Bragg Plumbing & Heating Industry Info

(415) 702-0907

John Honey is president of Bragg Plumbing & Heating.
If you own your home, don’t forget about the importance of periodically cleaning your air ducts.

Heating and air conditioning systems play prominent roles in any home, so keeping ducts clean is crucial for maintaining indoor air quality. Many different kinds of businesses offer duct cleaning as a service, from carpet cleaners to mold remediation contractors. The reason is simple: Unlike many aspects of home maintenance that are regulated by municipal codes and standards, duct cleaning doesn’t require a contractor’s license to perform. Unfortunately, this lack of regulation means many companies that offer duct cleaning don’t possess adequate knowledge or high standards of performance.

“Your duct system is an extension of your furnace and air conditioning system, so it’s best to have a licensed HVAC contractor handle the cleaning,” says John Honey, president of Bragg Plumbing & Heating in Novato. “An inexperienced company may simply clean the ducts and be on their way, but an HVAC contractor is familiar with the entire apparatus and will take a holistic approach to the service, offering expert solutions in addition to performing the cleaning.”

The serious nature of duct cleaning is reflected in the standards set by the National Air Duct Cleaners Association (NADCA), which detail the specifics of the service and how it should be performed. One fundamental aspect of the NADCA guidelines that inexperienced companies tend to neglect is a thorough inspection of the HVAC system prior to performing the cleaning service. An inspection should preempt every service, as damaged, worn-out or malfunctioning system components will continue to be a problem even if the system is clean. A licensed HVAC contractor that follows the NADCA guidelines will examine the system before cleaning it and inform the homeowner of any potential problems.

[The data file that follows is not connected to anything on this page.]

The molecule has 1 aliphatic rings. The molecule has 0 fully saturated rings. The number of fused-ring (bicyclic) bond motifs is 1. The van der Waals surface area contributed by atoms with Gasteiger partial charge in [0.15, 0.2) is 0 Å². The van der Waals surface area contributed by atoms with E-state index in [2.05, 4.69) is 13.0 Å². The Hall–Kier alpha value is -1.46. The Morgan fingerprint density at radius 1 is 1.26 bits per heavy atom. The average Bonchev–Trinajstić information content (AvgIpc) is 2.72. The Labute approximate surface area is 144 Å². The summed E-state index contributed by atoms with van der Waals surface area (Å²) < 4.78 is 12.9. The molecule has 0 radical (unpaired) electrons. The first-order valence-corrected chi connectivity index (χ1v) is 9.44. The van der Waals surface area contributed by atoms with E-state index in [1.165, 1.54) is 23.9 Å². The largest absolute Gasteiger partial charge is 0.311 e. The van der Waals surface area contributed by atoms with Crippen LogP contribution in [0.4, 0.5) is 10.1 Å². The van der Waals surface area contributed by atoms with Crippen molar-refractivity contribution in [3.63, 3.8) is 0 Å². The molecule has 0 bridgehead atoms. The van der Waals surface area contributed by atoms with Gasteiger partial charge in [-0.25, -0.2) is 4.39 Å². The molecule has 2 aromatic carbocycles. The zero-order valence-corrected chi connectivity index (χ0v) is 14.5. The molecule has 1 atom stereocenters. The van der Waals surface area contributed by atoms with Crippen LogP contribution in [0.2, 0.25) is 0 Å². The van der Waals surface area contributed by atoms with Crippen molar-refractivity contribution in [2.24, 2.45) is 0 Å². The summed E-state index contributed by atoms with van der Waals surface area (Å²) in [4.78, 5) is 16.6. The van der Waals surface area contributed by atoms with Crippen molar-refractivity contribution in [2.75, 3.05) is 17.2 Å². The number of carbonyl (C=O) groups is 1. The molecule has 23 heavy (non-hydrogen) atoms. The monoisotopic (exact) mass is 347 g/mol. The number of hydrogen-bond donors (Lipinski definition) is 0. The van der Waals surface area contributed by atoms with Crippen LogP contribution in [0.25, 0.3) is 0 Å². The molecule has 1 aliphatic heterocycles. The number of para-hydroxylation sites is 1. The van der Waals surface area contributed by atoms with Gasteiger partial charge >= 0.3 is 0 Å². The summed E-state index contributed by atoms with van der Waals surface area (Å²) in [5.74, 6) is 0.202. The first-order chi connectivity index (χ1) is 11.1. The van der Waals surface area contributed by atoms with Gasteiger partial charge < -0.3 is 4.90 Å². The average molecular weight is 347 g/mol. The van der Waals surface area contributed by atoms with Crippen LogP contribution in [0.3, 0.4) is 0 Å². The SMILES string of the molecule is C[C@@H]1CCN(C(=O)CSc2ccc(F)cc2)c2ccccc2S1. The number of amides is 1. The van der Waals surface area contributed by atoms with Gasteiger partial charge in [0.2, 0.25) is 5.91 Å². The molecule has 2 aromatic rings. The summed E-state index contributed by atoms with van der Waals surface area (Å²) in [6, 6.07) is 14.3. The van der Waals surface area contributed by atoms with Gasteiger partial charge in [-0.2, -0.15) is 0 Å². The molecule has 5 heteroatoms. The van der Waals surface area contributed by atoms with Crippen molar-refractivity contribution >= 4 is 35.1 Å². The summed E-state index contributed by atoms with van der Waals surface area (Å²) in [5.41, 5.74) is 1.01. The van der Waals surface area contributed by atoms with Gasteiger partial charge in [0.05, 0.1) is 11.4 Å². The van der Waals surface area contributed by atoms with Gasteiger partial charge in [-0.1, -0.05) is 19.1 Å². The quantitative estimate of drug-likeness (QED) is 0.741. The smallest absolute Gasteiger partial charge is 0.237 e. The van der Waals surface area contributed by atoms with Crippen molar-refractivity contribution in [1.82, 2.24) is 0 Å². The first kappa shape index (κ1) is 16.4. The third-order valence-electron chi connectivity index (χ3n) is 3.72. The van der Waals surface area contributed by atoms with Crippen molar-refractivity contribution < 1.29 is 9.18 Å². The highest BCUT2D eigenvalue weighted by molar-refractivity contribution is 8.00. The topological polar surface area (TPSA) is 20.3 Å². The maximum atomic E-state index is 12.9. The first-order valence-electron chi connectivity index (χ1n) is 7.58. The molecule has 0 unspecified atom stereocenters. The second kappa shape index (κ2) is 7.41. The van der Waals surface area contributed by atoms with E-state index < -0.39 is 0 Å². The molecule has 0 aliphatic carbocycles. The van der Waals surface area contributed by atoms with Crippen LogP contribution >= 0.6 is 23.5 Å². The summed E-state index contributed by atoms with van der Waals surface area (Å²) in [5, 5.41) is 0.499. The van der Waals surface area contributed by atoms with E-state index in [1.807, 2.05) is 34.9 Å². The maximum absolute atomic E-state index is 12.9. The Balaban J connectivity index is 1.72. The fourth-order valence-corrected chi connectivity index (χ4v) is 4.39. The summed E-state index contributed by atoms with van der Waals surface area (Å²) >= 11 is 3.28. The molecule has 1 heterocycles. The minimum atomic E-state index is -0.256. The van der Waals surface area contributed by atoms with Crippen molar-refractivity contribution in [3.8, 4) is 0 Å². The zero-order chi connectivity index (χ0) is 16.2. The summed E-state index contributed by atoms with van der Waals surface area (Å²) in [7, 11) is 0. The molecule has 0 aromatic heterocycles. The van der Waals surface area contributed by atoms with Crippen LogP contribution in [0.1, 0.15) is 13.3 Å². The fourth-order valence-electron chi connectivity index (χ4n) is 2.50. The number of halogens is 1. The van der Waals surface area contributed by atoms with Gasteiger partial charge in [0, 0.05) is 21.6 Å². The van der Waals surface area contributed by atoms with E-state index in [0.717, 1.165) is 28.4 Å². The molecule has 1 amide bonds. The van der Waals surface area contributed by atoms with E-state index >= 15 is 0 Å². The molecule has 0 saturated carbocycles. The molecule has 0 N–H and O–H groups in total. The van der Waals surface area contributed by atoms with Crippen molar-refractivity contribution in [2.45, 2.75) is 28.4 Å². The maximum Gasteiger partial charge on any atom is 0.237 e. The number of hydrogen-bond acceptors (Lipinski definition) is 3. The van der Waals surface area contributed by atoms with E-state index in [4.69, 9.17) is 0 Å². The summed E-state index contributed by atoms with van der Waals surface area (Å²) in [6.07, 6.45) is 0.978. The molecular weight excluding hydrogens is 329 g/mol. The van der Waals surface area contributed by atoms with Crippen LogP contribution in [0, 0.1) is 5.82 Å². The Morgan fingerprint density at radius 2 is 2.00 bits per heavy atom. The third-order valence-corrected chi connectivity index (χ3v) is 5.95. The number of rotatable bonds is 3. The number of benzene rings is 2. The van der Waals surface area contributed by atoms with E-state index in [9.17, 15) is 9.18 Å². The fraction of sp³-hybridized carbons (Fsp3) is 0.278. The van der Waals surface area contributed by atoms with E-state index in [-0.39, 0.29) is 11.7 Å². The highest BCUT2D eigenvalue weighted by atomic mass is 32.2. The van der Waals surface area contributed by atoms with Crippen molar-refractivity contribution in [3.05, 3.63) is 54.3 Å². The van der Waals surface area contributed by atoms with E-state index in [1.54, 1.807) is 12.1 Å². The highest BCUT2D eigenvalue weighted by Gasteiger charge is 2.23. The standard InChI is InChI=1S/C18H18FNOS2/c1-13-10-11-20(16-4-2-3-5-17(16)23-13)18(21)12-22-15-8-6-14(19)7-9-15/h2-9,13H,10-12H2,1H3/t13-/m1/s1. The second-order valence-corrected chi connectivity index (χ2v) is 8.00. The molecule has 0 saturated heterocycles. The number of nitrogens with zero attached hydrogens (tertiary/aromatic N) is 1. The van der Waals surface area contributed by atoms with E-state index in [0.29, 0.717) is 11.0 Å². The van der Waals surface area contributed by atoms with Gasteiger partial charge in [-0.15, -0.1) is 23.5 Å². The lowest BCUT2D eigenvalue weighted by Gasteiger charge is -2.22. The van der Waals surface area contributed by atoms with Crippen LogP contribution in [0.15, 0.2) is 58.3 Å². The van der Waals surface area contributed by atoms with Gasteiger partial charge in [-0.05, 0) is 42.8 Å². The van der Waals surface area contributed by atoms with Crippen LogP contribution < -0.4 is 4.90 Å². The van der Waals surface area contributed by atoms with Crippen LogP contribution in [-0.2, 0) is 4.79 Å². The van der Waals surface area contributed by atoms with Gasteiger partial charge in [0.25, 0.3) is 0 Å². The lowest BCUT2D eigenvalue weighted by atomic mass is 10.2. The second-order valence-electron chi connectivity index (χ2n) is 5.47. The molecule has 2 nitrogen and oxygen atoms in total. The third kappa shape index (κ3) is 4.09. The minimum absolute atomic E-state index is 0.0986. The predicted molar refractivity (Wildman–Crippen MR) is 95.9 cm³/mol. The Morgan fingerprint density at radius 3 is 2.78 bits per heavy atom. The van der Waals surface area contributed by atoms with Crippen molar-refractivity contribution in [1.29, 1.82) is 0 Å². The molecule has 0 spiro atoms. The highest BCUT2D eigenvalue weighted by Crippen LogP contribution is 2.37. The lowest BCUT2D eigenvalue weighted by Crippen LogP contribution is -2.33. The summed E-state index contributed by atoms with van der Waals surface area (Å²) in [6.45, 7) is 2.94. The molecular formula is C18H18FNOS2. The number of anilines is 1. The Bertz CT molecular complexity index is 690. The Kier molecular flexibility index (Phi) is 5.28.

According to NADCA guidelines, the cleaning process begins with putting the entire duct system under negative pressure, which creates a sealed suction that collects all dust and debris into a common containing unit. While negative pressure clears a lot of the dust on its own, additional cleaning is needed to thoroughly dislodge the debris that collects within the ductwork. Other steps include removing and cleaning system components like supply registers, return air grilles, and diffusers, as well as dismantling, cleaning and reinstalling the workings of the system’s blower section. As Mr. Honey says, in addition to proper methodology, duct cleaning should also be performed with patience and thoroughness. “You can’t rush the job—you have to allocate the right amount of time to ensure it’s done thoroughly and to standard.”